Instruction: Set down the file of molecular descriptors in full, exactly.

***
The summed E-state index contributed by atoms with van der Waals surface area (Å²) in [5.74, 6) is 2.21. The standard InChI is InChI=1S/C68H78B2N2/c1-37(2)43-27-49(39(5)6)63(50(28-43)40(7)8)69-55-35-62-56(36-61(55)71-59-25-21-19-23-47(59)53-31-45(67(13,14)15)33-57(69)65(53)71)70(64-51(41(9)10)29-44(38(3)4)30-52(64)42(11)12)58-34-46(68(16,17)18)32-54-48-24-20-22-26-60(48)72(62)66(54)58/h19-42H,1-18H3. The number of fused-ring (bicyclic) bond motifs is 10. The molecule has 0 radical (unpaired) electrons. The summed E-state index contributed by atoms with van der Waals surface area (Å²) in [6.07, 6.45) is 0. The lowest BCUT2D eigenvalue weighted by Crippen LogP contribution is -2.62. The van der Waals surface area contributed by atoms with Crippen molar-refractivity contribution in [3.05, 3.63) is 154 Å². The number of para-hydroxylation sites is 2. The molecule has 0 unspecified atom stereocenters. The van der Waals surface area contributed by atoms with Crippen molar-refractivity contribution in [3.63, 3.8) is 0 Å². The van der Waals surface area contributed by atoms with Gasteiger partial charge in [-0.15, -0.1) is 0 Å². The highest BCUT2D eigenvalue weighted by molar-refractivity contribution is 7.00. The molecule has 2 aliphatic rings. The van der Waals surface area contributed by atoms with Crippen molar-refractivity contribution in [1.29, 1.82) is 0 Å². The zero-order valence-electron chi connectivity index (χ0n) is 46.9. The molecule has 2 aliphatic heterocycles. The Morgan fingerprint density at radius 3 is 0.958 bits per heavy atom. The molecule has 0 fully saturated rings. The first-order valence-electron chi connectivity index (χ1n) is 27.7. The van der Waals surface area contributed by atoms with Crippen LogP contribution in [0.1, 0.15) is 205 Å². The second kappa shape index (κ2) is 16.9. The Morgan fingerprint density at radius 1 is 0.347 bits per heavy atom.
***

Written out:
The summed E-state index contributed by atoms with van der Waals surface area (Å²) in [5.74, 6) is 2.21. The standard InChI is InChI=1S/C68H78B2N2/c1-37(2)43-27-49(39(5)6)63(50(28-43)40(7)8)69-55-35-62-56(36-61(55)71-59-25-21-19-23-47(59)53-31-45(67(13,14)15)33-57(69)65(53)71)70(64-51(41(9)10)29-44(38(3)4)30-52(64)42(11)12)58-34-46(68(16,17)18)32-54-48-24-20-22-26-60(48)72(62)66(54)58/h19-42H,1-18H3. The number of fused-ring (bicyclic) bond motifs is 10. The molecule has 0 radical (unpaired) electrons. The summed E-state index contributed by atoms with van der Waals surface area (Å²) in [6.07, 6.45) is 0. The lowest BCUT2D eigenvalue weighted by Crippen LogP contribution is -2.62. The van der Waals surface area contributed by atoms with Crippen molar-refractivity contribution in [3.05, 3.63) is 154 Å². The number of para-hydroxylation sites is 2. The molecule has 0 unspecified atom stereocenters. The van der Waals surface area contributed by atoms with Crippen molar-refractivity contribution in [3.63, 3.8) is 0 Å². The van der Waals surface area contributed by atoms with Gasteiger partial charge in [-0.15, -0.1) is 0 Å². The highest BCUT2D eigenvalue weighted by molar-refractivity contribution is 7.00. The molecule has 2 aliphatic rings. The van der Waals surface area contributed by atoms with Crippen molar-refractivity contribution in [1.29, 1.82) is 0 Å². The zero-order valence-electron chi connectivity index (χ0n) is 46.9. The molecule has 2 aliphatic heterocycles. The Morgan fingerprint density at radius 3 is 0.958 bits per heavy atom. The molecule has 0 fully saturated rings. The first-order valence-electron chi connectivity index (χ1n) is 27.7. The van der Waals surface area contributed by atoms with Crippen LogP contribution in [0.1, 0.15) is 205 Å². The second kappa shape index (κ2) is 16.9. The Morgan fingerprint density at radius 1 is 0.347 bits per heavy atom.